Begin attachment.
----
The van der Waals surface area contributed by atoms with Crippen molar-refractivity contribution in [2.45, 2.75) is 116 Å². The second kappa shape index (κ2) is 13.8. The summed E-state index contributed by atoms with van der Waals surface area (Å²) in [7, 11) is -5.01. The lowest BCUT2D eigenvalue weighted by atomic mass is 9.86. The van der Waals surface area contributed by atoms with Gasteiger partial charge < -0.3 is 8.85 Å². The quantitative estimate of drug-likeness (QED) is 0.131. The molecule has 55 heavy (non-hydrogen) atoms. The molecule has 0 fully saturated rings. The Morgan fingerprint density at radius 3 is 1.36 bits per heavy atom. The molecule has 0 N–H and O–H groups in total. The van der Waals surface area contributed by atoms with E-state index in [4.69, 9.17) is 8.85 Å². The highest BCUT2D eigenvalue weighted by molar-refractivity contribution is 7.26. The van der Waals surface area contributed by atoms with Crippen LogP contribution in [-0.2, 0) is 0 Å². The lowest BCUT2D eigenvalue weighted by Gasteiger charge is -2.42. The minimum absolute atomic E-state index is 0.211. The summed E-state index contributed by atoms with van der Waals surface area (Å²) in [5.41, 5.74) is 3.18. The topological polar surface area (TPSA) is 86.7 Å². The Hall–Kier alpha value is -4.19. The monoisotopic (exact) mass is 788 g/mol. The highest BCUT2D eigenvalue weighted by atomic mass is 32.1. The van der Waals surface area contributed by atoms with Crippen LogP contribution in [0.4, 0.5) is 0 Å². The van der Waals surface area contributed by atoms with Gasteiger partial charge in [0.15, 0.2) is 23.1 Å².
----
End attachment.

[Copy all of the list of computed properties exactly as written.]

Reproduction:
The van der Waals surface area contributed by atoms with Crippen molar-refractivity contribution in [2.45, 2.75) is 116 Å². The second kappa shape index (κ2) is 13.8. The summed E-state index contributed by atoms with van der Waals surface area (Å²) in [7, 11) is -5.01. The lowest BCUT2D eigenvalue weighted by atomic mass is 9.86. The van der Waals surface area contributed by atoms with Gasteiger partial charge < -0.3 is 8.85 Å². The quantitative estimate of drug-likeness (QED) is 0.131. The molecule has 55 heavy (non-hydrogen) atoms. The molecule has 0 fully saturated rings. The Morgan fingerprint density at radius 3 is 1.36 bits per heavy atom. The molecule has 0 N–H and O–H groups in total. The van der Waals surface area contributed by atoms with E-state index in [4.69, 9.17) is 8.85 Å². The highest BCUT2D eigenvalue weighted by molar-refractivity contribution is 7.26. The van der Waals surface area contributed by atoms with Crippen LogP contribution in [-0.2, 0) is 0 Å². The lowest BCUT2D eigenvalue weighted by Gasteiger charge is -2.42. The minimum absolute atomic E-state index is 0.211. The summed E-state index contributed by atoms with van der Waals surface area (Å²) in [5.41, 5.74) is 3.18. The topological polar surface area (TPSA) is 86.7 Å². The Hall–Kier alpha value is -4.19. The monoisotopic (exact) mass is 788 g/mol. The highest BCUT2D eigenvalue weighted by atomic mass is 32.1. The van der Waals surface area contributed by atoms with Crippen LogP contribution in [0.4, 0.5) is 0 Å². The van der Waals surface area contributed by atoms with Gasteiger partial charge in [0.15, 0.2) is 23.1 Å².